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Financial Accounting versus Managerial Accounting
What is the difference between financial accounting and managerial accounting and who benefits from the information derived for the reports and advice offered by these accountants? Financial accounting is typically used for external oriented groups and results in the development of a balance sheet and financial statements. Managerial accounting, on the other hand, uses the information in the balance sheet and on the profit and loss statement in a comparative manner to allow the manager to make decisions to better plan, organize, and control the operations of the business. These internal reports consists of financial and non-financial information that includes both historical and estimated data used by management in conducting daily operations, planning future operations, and developing overall business strategies.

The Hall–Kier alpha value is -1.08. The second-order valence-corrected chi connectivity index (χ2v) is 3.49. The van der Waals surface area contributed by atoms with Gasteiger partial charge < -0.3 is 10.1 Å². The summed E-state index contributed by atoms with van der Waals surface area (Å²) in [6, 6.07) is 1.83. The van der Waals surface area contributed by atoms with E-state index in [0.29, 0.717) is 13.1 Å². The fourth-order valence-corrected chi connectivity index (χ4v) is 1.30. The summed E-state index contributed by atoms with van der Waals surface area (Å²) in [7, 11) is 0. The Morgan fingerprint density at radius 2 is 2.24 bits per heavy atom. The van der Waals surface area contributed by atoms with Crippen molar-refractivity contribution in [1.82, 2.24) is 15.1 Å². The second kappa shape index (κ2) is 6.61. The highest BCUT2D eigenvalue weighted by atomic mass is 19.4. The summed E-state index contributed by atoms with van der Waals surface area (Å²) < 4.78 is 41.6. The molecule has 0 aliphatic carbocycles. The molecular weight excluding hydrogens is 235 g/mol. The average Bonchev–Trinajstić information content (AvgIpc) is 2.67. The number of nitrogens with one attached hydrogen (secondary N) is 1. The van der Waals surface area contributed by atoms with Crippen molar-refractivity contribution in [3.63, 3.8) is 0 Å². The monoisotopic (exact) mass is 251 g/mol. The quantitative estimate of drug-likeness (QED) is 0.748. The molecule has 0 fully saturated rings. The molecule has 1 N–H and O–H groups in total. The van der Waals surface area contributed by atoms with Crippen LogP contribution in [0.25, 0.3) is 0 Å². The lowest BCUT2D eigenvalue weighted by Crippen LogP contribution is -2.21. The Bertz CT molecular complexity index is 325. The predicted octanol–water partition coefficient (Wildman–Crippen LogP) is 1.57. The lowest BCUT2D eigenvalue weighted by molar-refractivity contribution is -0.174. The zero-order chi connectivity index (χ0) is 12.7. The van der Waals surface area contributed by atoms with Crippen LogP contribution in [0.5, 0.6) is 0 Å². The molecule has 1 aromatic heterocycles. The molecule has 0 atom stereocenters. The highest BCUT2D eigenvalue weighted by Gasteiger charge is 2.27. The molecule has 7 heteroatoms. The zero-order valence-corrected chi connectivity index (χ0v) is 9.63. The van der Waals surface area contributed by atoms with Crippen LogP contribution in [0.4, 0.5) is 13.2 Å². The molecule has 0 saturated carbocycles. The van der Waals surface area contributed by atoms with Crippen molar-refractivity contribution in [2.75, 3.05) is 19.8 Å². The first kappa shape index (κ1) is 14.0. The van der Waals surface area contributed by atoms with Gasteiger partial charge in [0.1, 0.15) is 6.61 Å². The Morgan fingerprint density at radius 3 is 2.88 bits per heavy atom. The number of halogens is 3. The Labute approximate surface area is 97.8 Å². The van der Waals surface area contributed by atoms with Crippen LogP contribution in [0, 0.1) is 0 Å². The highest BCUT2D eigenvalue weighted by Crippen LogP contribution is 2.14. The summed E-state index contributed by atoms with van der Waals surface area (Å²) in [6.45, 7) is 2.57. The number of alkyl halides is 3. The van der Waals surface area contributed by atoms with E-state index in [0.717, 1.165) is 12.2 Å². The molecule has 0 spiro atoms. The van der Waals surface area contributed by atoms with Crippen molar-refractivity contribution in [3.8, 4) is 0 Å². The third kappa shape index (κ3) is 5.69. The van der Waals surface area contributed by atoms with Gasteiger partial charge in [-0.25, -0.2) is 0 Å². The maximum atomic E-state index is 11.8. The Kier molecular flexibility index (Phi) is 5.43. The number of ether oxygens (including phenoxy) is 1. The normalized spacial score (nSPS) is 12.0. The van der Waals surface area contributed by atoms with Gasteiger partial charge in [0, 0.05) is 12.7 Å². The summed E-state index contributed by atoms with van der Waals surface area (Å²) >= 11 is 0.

Financial accounting as defined by Bromwich (1988) is the reporting of past financial results and is intended for an external audience. Financial accounting is involved with record keeping through the use of ledgers, invoices, preparing balance sheets, and financial statements and are the tools used by external stakeholders such as current and prospective stockholders, lenders, investment analysts, unions, consumer groups, and government agencies.
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